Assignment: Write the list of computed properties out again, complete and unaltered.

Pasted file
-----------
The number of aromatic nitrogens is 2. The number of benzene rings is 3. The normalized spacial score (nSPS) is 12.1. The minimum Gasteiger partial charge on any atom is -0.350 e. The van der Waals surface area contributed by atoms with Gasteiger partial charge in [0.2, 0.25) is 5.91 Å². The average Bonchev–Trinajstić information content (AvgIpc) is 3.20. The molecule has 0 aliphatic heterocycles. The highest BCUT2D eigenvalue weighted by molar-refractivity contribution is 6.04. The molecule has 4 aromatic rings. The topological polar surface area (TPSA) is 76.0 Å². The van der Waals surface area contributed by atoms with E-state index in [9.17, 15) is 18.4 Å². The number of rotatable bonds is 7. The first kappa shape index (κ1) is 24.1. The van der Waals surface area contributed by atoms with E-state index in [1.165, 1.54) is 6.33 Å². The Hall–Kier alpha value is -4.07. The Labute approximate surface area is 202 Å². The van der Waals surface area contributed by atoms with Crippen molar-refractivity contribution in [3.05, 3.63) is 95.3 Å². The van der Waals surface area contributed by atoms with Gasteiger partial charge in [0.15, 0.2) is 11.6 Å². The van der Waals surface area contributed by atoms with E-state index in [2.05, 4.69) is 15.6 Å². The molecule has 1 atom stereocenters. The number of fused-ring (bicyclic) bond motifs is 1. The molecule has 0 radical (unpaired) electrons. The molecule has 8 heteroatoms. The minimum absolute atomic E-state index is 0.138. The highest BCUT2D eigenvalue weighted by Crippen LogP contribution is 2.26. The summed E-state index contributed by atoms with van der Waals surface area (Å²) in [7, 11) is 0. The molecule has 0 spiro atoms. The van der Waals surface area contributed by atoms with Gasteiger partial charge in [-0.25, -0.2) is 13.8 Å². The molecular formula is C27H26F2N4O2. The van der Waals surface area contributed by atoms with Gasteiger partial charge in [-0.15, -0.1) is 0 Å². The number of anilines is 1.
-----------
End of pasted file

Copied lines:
The number of aromatic nitrogens is 2. The number of benzene rings is 3. The normalized spacial score (nSPS) is 12.1. The minimum Gasteiger partial charge on any atom is -0.350 e. The van der Waals surface area contributed by atoms with Gasteiger partial charge in [0.2, 0.25) is 5.91 Å². The average Bonchev–Trinajstić information content (AvgIpc) is 3.20. The molecule has 0 aliphatic heterocycles. The highest BCUT2D eigenvalue weighted by molar-refractivity contribution is 6.04. The molecule has 4 aromatic rings. The topological polar surface area (TPSA) is 76.0 Å². The van der Waals surface area contributed by atoms with E-state index in [9.17, 15) is 18.4 Å². The number of rotatable bonds is 7. The first kappa shape index (κ1) is 24.1. The van der Waals surface area contributed by atoms with E-state index in [1.165, 1.54) is 6.33 Å². The Hall–Kier alpha value is -4.07. The Labute approximate surface area is 202 Å². The van der Waals surface area contributed by atoms with Crippen molar-refractivity contribution in [3.05, 3.63) is 95.3 Å². The van der Waals surface area contributed by atoms with Gasteiger partial charge in [0.15, 0.2) is 11.6 Å². The van der Waals surface area contributed by atoms with E-state index in [2.05, 4.69) is 15.6 Å². The molecule has 1 atom stereocenters. The number of fused-ring (bicyclic) bond motifs is 1. The molecule has 0 radical (unpaired) electrons. The molecule has 8 heteroatoms. The minimum absolute atomic E-state index is 0.138. The highest BCUT2D eigenvalue weighted by Crippen LogP contribution is 2.26. The summed E-state index contributed by atoms with van der Waals surface area (Å²) in [7, 11) is 0. The molecule has 0 spiro atoms. The van der Waals surface area contributed by atoms with Gasteiger partial charge in [-0.25, -0.2) is 13.8 Å². The molecular formula is C27H26F2N4O2. The van der Waals surface area contributed by atoms with Gasteiger partial charge in [-0.15, -0.1) is 0 Å². The number of anilines is 1.